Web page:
Background

Following the invalidation of the US-EU Safe Harbor by the Court of Justice of the European Union in October last year (see From a Safe Harbor to a Privacy Shield), the U.S. Department of Commerce and the EU Commission have recently released a draft of a replacement regime, called the EU-U.S. Privacy Shield. The new framework is intended to increase protections for transferring EU residents’ personal data to the U.S. and thereby facilitate the transatlantic flow of data. Now that the dust has settled, we take a look at the key provisions of the Privacy Shield as they relate to U.S. organizations and assess the hurdles that must be overcome before the Privacy Shield becomes a reality.

Eligibility for the Privacy Shield

Participation in the Privacy Shield Framework, like the Safe Harbor, is based on the principle of self-certification, requiring a U.S.-based company to make certain representations to the Department of Commerce. A participating organization must commit to: (i) be subject to the jurisdiction of either the U.S. Federal Trade Commission (“FTC”) or other U.S. agency such as the Department of Transportation; (ii) publicly declare that it will comply with and in fact implement the Privacy Principles, described below; and (iii) publicly disclose its privacy policies. Once an organization is included in the Department of Commerce’s list of certified organizations, it becomes eligible to receive EU individuals’ personal data under the Privacy Shield, with the requirement to re-certify at least annually.

Privacy Shield Principles

Again, like Safe Harbor, the Privacy Shield is based on a number of Privacy Principles. These are summarized below:

  1. Notice: There is an obligation placed on participating organizations to inform individuals of a broad range of information (over 15 different notice requirements), including type of personal data collected, the purpose of collecting the data, the identity of third parties to whom the data is transferred, conditions for onward transfers, rights of access by the individual and recourse mechanisms. This notification obligation will require a detailed reassessment of even the most robust of privacy policies.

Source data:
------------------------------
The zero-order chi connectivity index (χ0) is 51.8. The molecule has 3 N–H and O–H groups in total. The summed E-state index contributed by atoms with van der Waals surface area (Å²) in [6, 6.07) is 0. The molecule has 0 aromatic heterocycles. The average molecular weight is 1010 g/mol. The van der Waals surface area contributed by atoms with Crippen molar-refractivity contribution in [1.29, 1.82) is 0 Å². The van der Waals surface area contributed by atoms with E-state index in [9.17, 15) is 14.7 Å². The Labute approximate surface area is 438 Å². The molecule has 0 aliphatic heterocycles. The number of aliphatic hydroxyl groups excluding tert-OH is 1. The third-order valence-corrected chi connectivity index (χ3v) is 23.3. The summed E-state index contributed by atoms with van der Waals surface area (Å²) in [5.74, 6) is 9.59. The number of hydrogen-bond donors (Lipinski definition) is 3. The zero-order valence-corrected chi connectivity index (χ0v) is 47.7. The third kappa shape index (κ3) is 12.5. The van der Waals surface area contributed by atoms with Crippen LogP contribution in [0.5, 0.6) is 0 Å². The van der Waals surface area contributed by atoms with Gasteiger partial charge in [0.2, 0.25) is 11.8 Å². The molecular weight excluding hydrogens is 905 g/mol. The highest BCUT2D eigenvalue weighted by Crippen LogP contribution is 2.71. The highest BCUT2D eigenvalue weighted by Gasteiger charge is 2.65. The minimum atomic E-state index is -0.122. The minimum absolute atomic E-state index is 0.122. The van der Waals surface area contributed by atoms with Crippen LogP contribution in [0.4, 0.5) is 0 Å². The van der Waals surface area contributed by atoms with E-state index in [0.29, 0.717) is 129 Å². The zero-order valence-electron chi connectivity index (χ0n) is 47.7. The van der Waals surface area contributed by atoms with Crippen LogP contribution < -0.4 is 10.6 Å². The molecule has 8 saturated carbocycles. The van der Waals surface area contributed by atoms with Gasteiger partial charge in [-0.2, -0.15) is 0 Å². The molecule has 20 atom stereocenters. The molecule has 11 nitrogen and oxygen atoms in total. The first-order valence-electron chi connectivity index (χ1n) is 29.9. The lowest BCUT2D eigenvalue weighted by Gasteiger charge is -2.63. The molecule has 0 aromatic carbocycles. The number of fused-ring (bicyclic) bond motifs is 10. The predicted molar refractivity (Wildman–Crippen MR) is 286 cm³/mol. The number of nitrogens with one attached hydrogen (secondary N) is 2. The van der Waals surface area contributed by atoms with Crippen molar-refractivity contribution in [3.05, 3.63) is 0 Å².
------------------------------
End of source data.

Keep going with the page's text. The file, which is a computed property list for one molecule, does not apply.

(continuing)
2. Choice: The participating organizations must provide clear, conspicuous and readily available mechanisms to allow individuals to opt out of: (i) direct marketing; (ii) the disclosure of their personal data to any third party not acting as an agent for the underlying participating organization; and (iii) the use of their personal data for a purpose materially different from the purpose for which the data was originally collected. If the organization is collecting sensitive data (e.g., health conditions, racial or ethnic origin, sexual preference, trade union membership, etc.), then the data subject must affirmatively “opt in” to allow the participating organization to collect such information. Whilst these concepts may have become familiar to organizations based in the EU, U.S. participating organizations will soon need to familiarize themselves and adopt appropriate opt-in and opt-out mechanisms before collecting an EU individual’s data.
  3. Accountability for Onward Transfer: Participating organizations may transfer personal data to third parties, but only limited to specified purposes to which the data subject has consented. The pertinent organization must enter into a contract with each such third-party data processor, consistent with the level of protection afforded by the Privacy Principles. The entity that received the personal data under the Privacy Shield in the first place remains responsible for ensuring that all data is processed lawfully and in compliance with the Privacy Principles. The practical consequence is therefore an increased focus on diligence and audit of vendors to ensure compliance down the chain by all data recipients.
  4. Security: The participating organizations must take reasonable and appropriate security measures, based on the nature of the personal data and inherent risks involved. As described in 3) above, these obligations would need to flow down to any and all third parties receiving the data.